|Canon 200D« »||APS-C||24.0||6000||4000||1080/60p||23.6||13.4||1041||79||Canon 200D|
|Canon 800D« »||APS-C||24.0||6000||4000||1080/60p||-||-||-||-||Canon 800D|
|Canon 760D« »||APS-C||24.0||6000||4000||1080/30p||22.6||12.0||915||70||Canon 760D|
|Fujifilm X-T100« »||APS-C||24.0||6000||4000||4K/15p||-||-||-||-||Fujifilm X-T100|
|Olympus PEN-F« »||Four Thirds||20.2||5184||3888||1080/60p||23.1||12.4||894||74||Olympus PEN-F|
|Panasonic GX8« »||Four Thirds||20.2||5184||3888||4K/30p||23.5||12.6||806||75||Panasonic GX8|
|Sony A9« »||Full Frame||24.0||6000||4000||4K/30p||24.9||13.3||3517||92||Sony A9|
|Sony A6300« »||APS-C||24.0||6000||4000||4K/30p||24.4||13.7||1437||85||Sony A6300|
|Sony A7« »||Full Frame||24.0||6000||4000||1080/60p||24.8||14.2||2248||90||Sony A7|
Many modern cameras are not only capable of taking still images, but also of capturing video footage. Both cameras under consideration have a sensor with sufficiently fast read-out times for moving pictures, but the A6500 provides a faster frame rate than the 250D. It can shoot movie footage at 4K/30p, while the Canon is limited to 4K/25p.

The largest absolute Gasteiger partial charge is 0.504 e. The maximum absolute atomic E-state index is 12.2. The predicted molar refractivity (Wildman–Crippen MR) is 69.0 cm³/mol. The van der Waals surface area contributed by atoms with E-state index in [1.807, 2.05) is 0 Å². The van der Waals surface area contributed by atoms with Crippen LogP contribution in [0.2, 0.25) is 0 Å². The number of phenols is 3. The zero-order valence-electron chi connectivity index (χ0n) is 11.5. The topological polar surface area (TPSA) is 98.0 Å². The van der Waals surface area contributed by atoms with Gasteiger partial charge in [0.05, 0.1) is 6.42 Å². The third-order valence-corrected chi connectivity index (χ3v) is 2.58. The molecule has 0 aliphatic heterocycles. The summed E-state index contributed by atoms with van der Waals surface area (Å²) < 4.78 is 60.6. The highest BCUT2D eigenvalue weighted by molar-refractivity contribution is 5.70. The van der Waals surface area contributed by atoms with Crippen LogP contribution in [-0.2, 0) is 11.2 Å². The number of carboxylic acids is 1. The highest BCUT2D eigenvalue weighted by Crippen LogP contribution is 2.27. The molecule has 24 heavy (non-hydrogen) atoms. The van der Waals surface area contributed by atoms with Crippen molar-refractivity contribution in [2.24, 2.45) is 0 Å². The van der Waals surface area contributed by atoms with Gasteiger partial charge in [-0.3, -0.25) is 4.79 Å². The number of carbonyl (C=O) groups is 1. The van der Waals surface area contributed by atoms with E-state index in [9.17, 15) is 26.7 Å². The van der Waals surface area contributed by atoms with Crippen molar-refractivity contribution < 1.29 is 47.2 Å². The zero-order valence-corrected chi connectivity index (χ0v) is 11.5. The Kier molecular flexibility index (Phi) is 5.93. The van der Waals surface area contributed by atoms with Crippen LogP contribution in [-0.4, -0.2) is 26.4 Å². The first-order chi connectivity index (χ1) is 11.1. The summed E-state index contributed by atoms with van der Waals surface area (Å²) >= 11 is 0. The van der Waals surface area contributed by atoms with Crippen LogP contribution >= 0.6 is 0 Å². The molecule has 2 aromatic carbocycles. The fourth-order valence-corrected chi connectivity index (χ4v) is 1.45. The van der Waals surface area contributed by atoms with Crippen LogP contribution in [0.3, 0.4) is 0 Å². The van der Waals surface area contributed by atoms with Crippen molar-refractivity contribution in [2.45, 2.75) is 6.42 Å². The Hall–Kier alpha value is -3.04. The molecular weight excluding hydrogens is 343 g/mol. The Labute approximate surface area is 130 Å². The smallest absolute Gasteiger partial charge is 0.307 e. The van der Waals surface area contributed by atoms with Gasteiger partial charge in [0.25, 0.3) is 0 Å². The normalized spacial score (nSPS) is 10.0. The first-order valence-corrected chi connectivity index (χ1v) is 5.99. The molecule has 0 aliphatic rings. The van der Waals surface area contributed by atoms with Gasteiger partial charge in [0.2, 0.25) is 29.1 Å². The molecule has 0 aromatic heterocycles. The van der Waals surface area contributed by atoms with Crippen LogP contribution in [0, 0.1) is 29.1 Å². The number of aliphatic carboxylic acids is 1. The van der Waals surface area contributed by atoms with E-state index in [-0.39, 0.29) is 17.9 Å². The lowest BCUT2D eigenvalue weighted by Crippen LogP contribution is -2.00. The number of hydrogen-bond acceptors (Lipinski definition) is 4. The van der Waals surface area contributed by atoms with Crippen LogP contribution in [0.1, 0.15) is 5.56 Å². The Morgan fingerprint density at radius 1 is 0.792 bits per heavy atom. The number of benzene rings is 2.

Feature comparison: Canon 250D vs Sony A6500
Beyond body and sensor, cameras can and do differ across a range of features. For example, the A6500 has an electronic viewfinder (2359k dots), while the 250D has an optical one. Both systems have their advantages, with the electronic viewfinder making it possible to project supplementary shooting information into the framing view, whereas the optical viewfinder offers lag-free viewing and a very clear framing image. The viewfinder in the A6500 offers a wider field of view (100%) than the one in the 250D (95%), so that a larger proportion of the captured image is visible in the finder. In addition, the viewfinder of the A6500 has a higher magnification (0.70x vs 0.54x), so that the size of the image transmitted appears closer to the size seen with the naked human eye. The adjacent table lists some of the other core features of the Canon 250D and Sony A6500 along with similar information for a selection of comparators.